Swansea University and xénos partnership creates 18 spin-outs
Swansea University and xénos, the Wales Business Angel Network are celebrating the second anniversary of a pioneering joint initiative which is helping to create more new commercially viable businesses in the Swansea area.
The results over the last two years have been encouraging. Since spring 2012 nearly 50 ideas have been assessed leading to 18 spin-out companies being formed, 14 patents filed, 6 intellectual property licenses negotiated and over £1 million of further research and development funding leveraged.
The initiative brings the commercial expertise of xénos investors or ‘business angels’ together with the ideas and research of Swansea academics. By introducing xénos angels at a very early stage to evaluate business proposals, the University is able to identify and support work that has strong potential for commercialisation and the prospect of becoming high-growth companies.
Dr. Gerry Ronan, Head of Intellectual Property in the Department of Research and Innovation at Swansea University started the ‘Angel Clinic’ project in 2012 alongside Dr. Colin Lucas of xénos and business angel Peter Brooks of Ashgrove Management.
The clinic builds upon previous research conducted by the University of South Wales, supported by the Welsh Government and xénos, which led to pilot trials across a number of Welsh universities.
The impact of the scheme has been welcomed by the University, as Dr. Ronan explains:
“A detailed assessment of a commercial opportunity in its early stages by highly experienced and successful business professionals is invaluable to our academics and researchers. The input of such expertise has been a catalyst for a change in culture within the University and we have seen a tenfold increase in staff wishing to engage with the scheme.
“To have created 18 spin-outs in the last two years is a great achievement and the University has now established activities like market assessment, proof of concept, company formation, administration, financial management and investment readiness to create a clear path for research with commercial potential to follow. I consider it to be a great success and a credit to the xénos team.”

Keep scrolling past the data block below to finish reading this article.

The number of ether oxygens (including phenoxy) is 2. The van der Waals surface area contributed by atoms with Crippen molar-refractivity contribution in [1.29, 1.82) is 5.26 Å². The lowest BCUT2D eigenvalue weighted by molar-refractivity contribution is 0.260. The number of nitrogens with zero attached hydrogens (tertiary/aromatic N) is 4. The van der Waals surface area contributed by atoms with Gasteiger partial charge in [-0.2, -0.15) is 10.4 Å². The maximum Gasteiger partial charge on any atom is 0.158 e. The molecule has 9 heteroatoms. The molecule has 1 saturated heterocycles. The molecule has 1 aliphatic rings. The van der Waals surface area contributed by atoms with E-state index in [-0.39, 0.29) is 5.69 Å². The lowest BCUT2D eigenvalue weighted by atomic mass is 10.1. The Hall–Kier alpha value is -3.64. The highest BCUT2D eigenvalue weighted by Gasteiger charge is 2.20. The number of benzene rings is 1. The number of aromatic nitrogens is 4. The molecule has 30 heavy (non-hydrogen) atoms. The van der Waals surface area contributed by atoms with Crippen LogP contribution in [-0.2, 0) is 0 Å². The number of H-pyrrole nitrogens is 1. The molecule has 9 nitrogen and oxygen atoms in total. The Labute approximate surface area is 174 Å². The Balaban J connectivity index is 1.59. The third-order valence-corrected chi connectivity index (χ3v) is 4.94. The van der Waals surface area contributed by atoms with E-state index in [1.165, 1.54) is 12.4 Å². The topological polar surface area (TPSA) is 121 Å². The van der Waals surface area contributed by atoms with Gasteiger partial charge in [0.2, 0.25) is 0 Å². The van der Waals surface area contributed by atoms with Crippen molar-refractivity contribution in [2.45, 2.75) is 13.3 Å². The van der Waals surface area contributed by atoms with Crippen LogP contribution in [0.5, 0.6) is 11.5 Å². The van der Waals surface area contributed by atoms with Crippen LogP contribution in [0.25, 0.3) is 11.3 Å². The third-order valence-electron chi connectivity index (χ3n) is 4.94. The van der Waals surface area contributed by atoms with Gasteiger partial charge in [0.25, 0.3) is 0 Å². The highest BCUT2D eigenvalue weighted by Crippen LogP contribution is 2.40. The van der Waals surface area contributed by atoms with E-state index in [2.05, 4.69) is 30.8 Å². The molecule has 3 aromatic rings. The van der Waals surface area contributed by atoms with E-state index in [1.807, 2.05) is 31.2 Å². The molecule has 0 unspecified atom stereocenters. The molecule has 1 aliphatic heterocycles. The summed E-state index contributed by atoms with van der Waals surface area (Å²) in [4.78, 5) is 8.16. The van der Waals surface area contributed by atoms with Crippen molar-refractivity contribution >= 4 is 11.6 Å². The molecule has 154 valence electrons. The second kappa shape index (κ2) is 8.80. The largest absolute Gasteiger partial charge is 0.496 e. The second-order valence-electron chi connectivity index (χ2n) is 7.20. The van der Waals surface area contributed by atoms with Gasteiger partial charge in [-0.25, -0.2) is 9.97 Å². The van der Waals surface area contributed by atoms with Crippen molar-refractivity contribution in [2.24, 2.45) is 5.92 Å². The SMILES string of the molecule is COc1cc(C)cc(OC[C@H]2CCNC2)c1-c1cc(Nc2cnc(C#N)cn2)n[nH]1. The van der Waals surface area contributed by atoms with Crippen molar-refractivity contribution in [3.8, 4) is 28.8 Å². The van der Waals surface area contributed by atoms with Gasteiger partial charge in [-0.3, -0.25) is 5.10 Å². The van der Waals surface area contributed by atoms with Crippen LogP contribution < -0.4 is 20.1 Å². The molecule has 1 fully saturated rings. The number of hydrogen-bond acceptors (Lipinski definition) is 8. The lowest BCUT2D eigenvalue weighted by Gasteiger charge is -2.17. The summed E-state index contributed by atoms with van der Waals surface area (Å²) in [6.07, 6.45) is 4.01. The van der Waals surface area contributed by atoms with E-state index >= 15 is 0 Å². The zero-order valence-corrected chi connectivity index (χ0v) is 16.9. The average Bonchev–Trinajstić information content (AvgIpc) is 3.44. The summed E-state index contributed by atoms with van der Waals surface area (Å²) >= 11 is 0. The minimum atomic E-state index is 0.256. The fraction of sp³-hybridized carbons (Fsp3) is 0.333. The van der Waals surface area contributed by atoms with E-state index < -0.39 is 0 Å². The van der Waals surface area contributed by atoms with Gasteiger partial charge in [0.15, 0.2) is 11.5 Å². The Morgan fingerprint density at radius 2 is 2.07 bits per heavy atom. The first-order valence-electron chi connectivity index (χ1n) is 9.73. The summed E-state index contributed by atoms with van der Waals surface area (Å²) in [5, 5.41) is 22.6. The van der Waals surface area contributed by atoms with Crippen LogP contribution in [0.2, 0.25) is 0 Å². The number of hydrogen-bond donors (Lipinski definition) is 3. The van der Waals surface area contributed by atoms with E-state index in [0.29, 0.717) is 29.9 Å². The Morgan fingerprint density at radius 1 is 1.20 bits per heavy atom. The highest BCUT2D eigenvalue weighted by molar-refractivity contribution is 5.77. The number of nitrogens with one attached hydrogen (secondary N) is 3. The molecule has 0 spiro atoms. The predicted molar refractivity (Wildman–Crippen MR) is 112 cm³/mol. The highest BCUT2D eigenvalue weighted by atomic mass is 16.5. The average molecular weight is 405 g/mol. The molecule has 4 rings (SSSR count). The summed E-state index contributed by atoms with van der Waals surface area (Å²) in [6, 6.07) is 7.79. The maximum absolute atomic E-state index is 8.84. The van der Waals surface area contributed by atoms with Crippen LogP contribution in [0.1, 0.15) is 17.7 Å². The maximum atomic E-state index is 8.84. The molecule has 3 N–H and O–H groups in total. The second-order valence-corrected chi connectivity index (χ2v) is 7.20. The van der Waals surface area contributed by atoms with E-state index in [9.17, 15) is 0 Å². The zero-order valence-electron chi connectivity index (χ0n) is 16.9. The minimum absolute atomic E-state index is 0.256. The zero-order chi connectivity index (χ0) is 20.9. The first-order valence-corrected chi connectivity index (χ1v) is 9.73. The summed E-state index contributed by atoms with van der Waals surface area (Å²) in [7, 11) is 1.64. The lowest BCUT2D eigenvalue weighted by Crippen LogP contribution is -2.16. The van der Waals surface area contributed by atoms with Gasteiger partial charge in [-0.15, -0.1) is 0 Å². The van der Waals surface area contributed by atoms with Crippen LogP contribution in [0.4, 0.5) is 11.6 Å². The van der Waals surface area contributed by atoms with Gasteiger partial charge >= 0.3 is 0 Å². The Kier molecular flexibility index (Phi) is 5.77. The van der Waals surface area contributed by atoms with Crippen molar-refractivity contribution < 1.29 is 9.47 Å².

Dr. Lucas of xénos who helped develop the initiative and was also involved in earlier pilots of the project, said:
“Swansea University has shown a strong desire to provide real benefit, advice and support to its academic members of staff. Working together has allowed us to demonstrate the value that our angel network can bring to the commercial development of ideas and intellectual property, and to the creation of new businesses.
“There is no shortage of world-class ideas and research in Swansea. Many of them may well provide exciting investment opportunities in the near future for technology venture investors such as Finance Wales as well as our own xénos investor angels. We look forward to continuing to develop this valuable association.”
Commenting on the initiative, xénos Manager, David Maas said:
“Through its business angels xénos offers the combination of technical understanding and skills across sectors coupled with broad business and mentoring experience and it is encouraging to see Swansea University embracing this expertise to nurture the ideas and research that its academics produce.
“As an angel investment network, it is important for us to seek opportunities where strong commercial acumen can be combined with innovative ideas to give them the best chance of becoming high-growth Welsh businesses. xénos’ Angel Clinic has been successful in doing just that and we hope to build upon this by confirming similar strategic partnerships with more Welsh universities this year.”
xénos’ initiative with Swansea University joins a growing list of co-investment partnerships led by Finance Wales, including MoUs with Fusion IP for Swansea and Cardiff University and the recent MoU with Swansea University’s Institute of Life Sciences.